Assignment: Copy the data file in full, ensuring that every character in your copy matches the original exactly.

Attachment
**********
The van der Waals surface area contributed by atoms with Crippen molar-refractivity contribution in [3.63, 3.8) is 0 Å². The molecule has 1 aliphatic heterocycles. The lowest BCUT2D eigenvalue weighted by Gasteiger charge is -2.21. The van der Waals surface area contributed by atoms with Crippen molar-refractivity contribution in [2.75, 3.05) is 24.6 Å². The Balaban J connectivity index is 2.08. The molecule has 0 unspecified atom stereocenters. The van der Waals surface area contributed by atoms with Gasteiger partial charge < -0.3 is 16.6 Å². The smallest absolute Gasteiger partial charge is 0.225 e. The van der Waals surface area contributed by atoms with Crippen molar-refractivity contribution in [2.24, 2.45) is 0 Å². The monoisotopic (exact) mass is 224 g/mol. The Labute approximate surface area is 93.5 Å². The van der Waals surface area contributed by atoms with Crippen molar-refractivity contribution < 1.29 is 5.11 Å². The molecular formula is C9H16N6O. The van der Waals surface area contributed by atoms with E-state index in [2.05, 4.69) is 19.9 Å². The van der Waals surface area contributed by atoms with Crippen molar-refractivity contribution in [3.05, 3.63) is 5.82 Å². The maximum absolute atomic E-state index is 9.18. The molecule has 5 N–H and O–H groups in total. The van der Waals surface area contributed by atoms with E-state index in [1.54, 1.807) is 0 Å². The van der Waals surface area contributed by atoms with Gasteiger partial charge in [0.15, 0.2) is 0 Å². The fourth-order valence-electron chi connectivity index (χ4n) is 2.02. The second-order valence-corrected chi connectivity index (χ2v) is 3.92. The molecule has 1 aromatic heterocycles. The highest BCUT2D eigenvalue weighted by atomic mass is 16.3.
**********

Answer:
The van der Waals surface area contributed by atoms with Crippen molar-refractivity contribution in [3.63, 3.8) is 0 Å². The molecule has 1 aliphatic heterocycles. The lowest BCUT2D eigenvalue weighted by Gasteiger charge is -2.21. The van der Waals surface area contributed by atoms with Crippen molar-refractivity contribution in [2.75, 3.05) is 24.6 Å². The Balaban J connectivity index is 2.08. The molecule has 0 unspecified atom stereocenters. The van der Waals surface area contributed by atoms with Gasteiger partial charge < -0.3 is 16.6 Å². The smallest absolute Gasteiger partial charge is 0.225 e. The van der Waals surface area contributed by atoms with Crippen molar-refractivity contribution in [2.24, 2.45) is 0 Å². The monoisotopic (exact) mass is 224 g/mol. The Labute approximate surface area is 93.5 Å². The van der Waals surface area contributed by atoms with Crippen molar-refractivity contribution < 1.29 is 5.11 Å². The molecular formula is C9H16N6O. The van der Waals surface area contributed by atoms with E-state index in [2.05, 4.69) is 19.9 Å². The van der Waals surface area contributed by atoms with Crippen molar-refractivity contribution in [3.05, 3.63) is 5.82 Å². The maximum absolute atomic E-state index is 9.18. The molecule has 5 N–H and O–H groups in total. The van der Waals surface area contributed by atoms with E-state index in [1.54, 1.807) is 0 Å². The van der Waals surface area contributed by atoms with Gasteiger partial charge in [0.15, 0.2) is 0 Å². The fourth-order valence-electron chi connectivity index (χ4n) is 2.02. The second-order valence-corrected chi connectivity index (χ2v) is 3.92. The molecule has 1 aromatic heterocycles. The highest BCUT2D eigenvalue weighted by atomic mass is 16.3.